Understand the person before the performer – Marvin Sordell’s story
Today is World Mental Health Day. As part of UKAD’s Wellness Week, former Premier League footballer Marvin Sordell spoke with UKAD staff about his experience of dealing with mental health, and recognising the benefits of greater communication to support others in sport and elsewhere.
Below is a small snippet of his many thoughts on this important topic…
I started playing professional football at the young age of 13 years old.
Fast forward a few years and football had begun to take over my life and personality. At 16 years old I started to question whether I wanted to continue playing and chasing this dream, however I decided to give it one last shot and went to Watford. It started off great, but in the first year I noticed signs of my mental health struggling for the first time.
Going into a professional environment I understandably felt physical and mental pressure and it took me a long time to understand what that meant, and how I get a grasp on it. As most people do, I suppressed these thoughts and carried on - dig deep, ignore them and keep going was my way of dealing with it. Because things were so great on the pitch, it was easy for me to assume my life was going great as well.
When I moved to Bolton at age 20, all these feelings came rushing back – my mental health and my emotions that I hadn’t managed to discuss or overcome, or even really accept myself came flooding in all at once.
I was at a point in my football career where everything was going as good as it could possibly go. I was in the Premiere League and had just represented London at the 2012 Olympics. I had reached the pinnacle of my career.
But at this same time my mental health took a massive spiral, leading me to suffer from depression. I couldn’t separate what was happening emotionally, and I was dragging my career down because I couldn’t find a way to separate the two.
Your work and your life must be separate; they cannot be intertwined. You are not your job or your job title. You are a human being; you are your emotions and your feelings.
This realisation led me down many creative routes. I started to write poetry, learned to play the piano, I was cooking a lot and I was learning another language – which is a lot now I come to think of it!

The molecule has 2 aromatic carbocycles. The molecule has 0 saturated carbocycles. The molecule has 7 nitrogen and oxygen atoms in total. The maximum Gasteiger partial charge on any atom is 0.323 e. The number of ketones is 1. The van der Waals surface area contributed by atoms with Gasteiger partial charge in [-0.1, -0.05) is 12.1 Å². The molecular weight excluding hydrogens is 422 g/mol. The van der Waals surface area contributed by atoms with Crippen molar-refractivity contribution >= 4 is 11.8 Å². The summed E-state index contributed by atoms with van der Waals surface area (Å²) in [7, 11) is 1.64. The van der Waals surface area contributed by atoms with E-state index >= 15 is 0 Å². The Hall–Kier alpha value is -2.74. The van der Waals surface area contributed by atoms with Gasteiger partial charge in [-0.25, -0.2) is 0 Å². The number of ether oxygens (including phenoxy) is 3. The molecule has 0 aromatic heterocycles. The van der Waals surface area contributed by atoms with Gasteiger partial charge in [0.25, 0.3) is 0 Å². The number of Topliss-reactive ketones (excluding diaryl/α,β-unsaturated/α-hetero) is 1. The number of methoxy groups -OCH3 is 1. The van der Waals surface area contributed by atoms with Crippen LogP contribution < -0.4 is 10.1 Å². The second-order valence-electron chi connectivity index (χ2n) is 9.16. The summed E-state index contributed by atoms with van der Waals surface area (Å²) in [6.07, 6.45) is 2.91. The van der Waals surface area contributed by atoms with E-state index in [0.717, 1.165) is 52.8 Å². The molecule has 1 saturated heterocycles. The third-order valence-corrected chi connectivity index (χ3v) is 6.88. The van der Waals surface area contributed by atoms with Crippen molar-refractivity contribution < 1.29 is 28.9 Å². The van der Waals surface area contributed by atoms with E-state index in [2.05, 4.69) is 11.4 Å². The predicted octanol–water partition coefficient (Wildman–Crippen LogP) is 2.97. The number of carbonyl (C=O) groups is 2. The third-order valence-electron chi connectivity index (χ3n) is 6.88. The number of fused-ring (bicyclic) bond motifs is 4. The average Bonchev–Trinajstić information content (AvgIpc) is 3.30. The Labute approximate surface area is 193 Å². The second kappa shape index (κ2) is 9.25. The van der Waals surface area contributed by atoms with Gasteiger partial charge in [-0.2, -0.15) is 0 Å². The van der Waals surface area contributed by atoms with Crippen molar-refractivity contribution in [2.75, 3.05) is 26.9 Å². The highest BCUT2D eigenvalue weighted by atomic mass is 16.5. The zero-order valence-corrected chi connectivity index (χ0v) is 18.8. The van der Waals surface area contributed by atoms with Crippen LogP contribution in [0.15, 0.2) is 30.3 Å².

Going down this journey of finding things I was passionate about brought a lot of other things to light in my career that I could look at and address. My poetry was an outlet to communicate my emotions. It was my way of saying to my family and friends ‘this is how I feel, but I don’t know how to bring it up any other way’.
What is great about the world we live in today is there are so many people sharing their stories and journeys around their emotions, which allow us to directly relate and share our own stories.
Mental health isn’t just about depression or dark moments in time, it’s a part of every single one of us, our stories and our journeys. We all have emotions and feelings, and yet for some reason we struggle to share them and talk about them.
When it comes to physical health, it’s clear - we all know what this looks like and what it means to be healthy. If we start to feel like we are getting unhealthy we stop for a second and say, ‘What do I need to do to fix this’.
However, when we discuss mental health, we don’t address these issues in the same way. We need to look at physical and mental health the same. If your physical health is deteriorating in any way you make changes – whether it’s eating healthier, exercising etc. You must treat your mental health the same in that sense, because it can always change.
Depression or anxiety isn’t something that just goes away, it’s something you manage and learn to live with because it’s a part of who you are. But there are ways to manage it - if you’re able to achieve even small things that you can look back and reflect on that’s an achievement, and reflection is very important to allow us to move forward.
Mental health support in sport
Mental health in sport is very different now to what it was ten or twenty years ago.
When we talk about mental toughness and mental health, they are two separate things. This is frustrating because people assume that because you’re suffering from depression or anxiety, it means you can’t perform. Performing and suffering from a mental health problem are two completely different things, and you can still be very mentally tough when you step on the pitch.
When it comes to coaching and managing, it’s all about understanding the person before the performer. You can coach someone to be tactically or technically good, but if you don’t understand that person you won’t be able to push them in the right way and get the maximum from them. Every person should be coached and managed differently. In team sports this can be time consuming but it’s important, because you can really push people to their limits when you have them on your side, while still protecting their wellbeing.